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You may be able to take advantage of the doubled federal tax exemption with your estate strategy

You may be able to take advantage of the doubled federal tax exemption with your estate strategy

June 06, 2024

There's a ticking clock that you should take advantage of. It was part of the 2017 Tax Cuts and Jobs Act (TCJA), and right now, it may be one of the most important levers you can pull.

The TCJA doubled the lifetime estate, gift, and generation-skipping transfer tax. In 2024, the exemption amount is $13.61 million for individuals and $27.22 million for married couples at the federal level. Unless Congress changes this law, the exemption will revert back to its 2017 level, adjusted for inflation. The TCJA exemption amounts can be captured only through use for taxable gifts (or transfers at death) before December 31, 2025.

According to Forbes, as we're in the advent of the Great Wealth Transfer — with more than $84 trillion expected to pass to younger generations in the coming decades — the clock is ticking to develop a strategy that can incorporate the TCJA's features.

So, how can you take advantage of the law now? Here are two ideas that you might consider:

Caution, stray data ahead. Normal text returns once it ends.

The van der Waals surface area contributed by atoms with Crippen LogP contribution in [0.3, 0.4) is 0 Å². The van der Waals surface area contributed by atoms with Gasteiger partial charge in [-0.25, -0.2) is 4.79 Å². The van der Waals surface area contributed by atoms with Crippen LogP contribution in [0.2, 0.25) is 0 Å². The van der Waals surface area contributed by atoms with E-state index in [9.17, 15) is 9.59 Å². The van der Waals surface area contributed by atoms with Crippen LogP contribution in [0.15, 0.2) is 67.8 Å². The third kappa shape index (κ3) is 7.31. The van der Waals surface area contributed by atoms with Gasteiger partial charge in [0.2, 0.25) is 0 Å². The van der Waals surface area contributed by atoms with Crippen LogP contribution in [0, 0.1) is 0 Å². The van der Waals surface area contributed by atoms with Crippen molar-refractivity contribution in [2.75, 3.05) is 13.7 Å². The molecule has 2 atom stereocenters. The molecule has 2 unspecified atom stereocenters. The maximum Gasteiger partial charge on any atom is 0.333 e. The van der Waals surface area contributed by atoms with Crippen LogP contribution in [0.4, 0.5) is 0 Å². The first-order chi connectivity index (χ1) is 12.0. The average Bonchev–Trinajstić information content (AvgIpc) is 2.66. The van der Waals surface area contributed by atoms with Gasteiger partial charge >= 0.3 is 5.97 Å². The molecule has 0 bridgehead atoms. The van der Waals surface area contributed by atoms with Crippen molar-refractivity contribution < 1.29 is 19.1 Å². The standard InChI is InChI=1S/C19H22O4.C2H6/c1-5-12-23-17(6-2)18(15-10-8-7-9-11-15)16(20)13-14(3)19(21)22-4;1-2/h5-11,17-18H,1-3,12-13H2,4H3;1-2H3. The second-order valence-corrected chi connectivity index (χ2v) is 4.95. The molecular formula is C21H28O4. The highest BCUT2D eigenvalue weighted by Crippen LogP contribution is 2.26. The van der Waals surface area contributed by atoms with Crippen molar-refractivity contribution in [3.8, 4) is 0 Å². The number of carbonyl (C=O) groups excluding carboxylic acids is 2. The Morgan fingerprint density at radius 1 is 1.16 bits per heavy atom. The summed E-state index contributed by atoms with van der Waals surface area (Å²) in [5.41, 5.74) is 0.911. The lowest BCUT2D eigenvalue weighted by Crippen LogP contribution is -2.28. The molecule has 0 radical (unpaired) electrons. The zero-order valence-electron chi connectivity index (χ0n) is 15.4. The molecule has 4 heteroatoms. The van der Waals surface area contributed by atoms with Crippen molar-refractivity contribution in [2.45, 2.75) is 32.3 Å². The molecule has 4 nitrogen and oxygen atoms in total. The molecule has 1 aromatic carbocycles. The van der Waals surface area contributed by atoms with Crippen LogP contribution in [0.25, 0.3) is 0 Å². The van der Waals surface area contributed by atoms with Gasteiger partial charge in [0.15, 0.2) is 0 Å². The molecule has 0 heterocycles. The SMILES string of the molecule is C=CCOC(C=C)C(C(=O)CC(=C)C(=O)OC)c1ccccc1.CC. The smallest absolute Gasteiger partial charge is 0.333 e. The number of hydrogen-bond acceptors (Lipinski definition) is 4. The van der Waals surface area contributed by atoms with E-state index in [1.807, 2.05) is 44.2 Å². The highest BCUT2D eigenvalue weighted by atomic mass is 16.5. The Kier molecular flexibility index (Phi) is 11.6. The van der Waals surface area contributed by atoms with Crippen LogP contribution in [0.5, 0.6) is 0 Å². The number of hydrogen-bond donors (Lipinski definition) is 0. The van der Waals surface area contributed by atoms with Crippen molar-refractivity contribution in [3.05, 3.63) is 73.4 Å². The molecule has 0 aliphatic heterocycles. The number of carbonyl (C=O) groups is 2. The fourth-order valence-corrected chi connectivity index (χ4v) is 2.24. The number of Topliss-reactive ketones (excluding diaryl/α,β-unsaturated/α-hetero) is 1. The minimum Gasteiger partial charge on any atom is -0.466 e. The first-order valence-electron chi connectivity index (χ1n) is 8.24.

• Spousal Lifetime Access Trusts (SLATs): A SLAT is an irrevocable trust you can create for your spouse, through which you can gift all or a portion of your estate tax lifetime exemption. Your spouse will have access to these assets during their lifetime since they will be the beneficiary. This grants you the benefit of removing assets from your taxable estate by using up your federal estate tax exemption amount. If you do this in 2024, you can fund the trust up to $13.61 million. Waiting until 2026 may lower the allowable contribution. Spouses can also consider setting up dual SLATs, which are designed to benefit each other.
  • Dynasty Trusts: These irrevocable trusts can be structured to last for as long as the trust creator has living descendants and can be designed to utilize the trust creator’s gift and generation-skipping transfer tax amounts. Transferring property to a dynasty trust through the combination of a taxable gift and a sale to the trust might help manage tax exemption amounts.
  • Using a trust involves a complex set of tax rules and regulations. Both SLATs and dynasty trusts have limitations, so before moving forward, we encourage clients and prospects to work with professionals who are familiar with the relevant rules and regulations and can offer guidance on various trust strategies.


These are just some of the potential strategies available to you. After carefully reviewing your goals, a trained professional can present estate management choices that may help in your specific situation.

Lastly, if you don't already have a foundational estate strategy in place, now is the time to consider creating one. This process doesn't have to be complicated.

We'd be happy to speak with you and help you figure out the best strategy for you and your loved ones.